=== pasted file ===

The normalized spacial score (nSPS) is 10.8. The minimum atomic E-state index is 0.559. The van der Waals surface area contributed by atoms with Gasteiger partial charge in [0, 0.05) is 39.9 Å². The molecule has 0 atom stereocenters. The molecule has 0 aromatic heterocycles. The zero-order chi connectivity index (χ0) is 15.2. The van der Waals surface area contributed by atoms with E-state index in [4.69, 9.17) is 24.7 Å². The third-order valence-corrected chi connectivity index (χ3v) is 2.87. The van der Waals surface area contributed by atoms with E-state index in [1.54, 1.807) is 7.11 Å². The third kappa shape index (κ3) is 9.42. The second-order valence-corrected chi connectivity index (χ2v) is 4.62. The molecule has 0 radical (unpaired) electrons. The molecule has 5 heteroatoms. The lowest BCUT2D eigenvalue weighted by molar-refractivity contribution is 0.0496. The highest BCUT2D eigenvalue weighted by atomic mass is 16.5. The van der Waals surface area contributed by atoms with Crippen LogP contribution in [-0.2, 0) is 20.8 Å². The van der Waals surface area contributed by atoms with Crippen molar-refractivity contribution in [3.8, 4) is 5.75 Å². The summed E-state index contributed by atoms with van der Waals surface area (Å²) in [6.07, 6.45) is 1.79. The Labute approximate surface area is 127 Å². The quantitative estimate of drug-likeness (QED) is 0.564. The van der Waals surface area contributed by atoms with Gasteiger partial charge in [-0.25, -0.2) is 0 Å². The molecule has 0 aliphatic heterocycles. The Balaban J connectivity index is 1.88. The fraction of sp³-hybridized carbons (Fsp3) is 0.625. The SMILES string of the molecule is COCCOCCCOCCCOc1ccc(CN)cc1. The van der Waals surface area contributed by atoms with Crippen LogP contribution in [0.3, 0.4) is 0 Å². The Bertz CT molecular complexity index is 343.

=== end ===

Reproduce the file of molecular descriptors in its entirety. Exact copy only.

The normalized spacial score (nSPS) is 10.8. The minimum atomic E-state index is 0.559. The van der Waals surface area contributed by atoms with Gasteiger partial charge in [0, 0.05) is 39.9 Å². The molecule has 0 atom stereocenters. The molecule has 0 aromatic heterocycles. The zero-order chi connectivity index (χ0) is 15.2. The van der Waals surface area contributed by atoms with E-state index in [4.69, 9.17) is 24.7 Å². The third-order valence-corrected chi connectivity index (χ3v) is 2.87. The van der Waals surface area contributed by atoms with E-state index in [1.54, 1.807) is 7.11 Å². The third kappa shape index (κ3) is 9.42. The second-order valence-corrected chi connectivity index (χ2v) is 4.62. The molecule has 0 radical (unpaired) electrons. The molecule has 5 heteroatoms. The lowest BCUT2D eigenvalue weighted by molar-refractivity contribution is 0.0496. The highest BCUT2D eigenvalue weighted by atomic mass is 16.5. The van der Waals surface area contributed by atoms with Crippen LogP contribution in [-0.2, 0) is 20.8 Å². The van der Waals surface area contributed by atoms with Crippen molar-refractivity contribution in [3.8, 4) is 5.75 Å². The summed E-state index contributed by atoms with van der Waals surface area (Å²) in [6.07, 6.45) is 1.79. The Labute approximate surface area is 127 Å². The quantitative estimate of drug-likeness (QED) is 0.564. The van der Waals surface area contributed by atoms with Gasteiger partial charge in [-0.25, -0.2) is 0 Å². The molecule has 0 aliphatic heterocycles. The Balaban J connectivity index is 1.88. The fraction of sp³-hybridized carbons (Fsp3) is 0.625. The SMILES string of the molecule is COCCOCCCOCCCOc1ccc(CN)cc1. The van der Waals surface area contributed by atoms with Crippen LogP contribution in [0.3, 0.4) is 0 Å². The Bertz CT molecular complexity index is 343.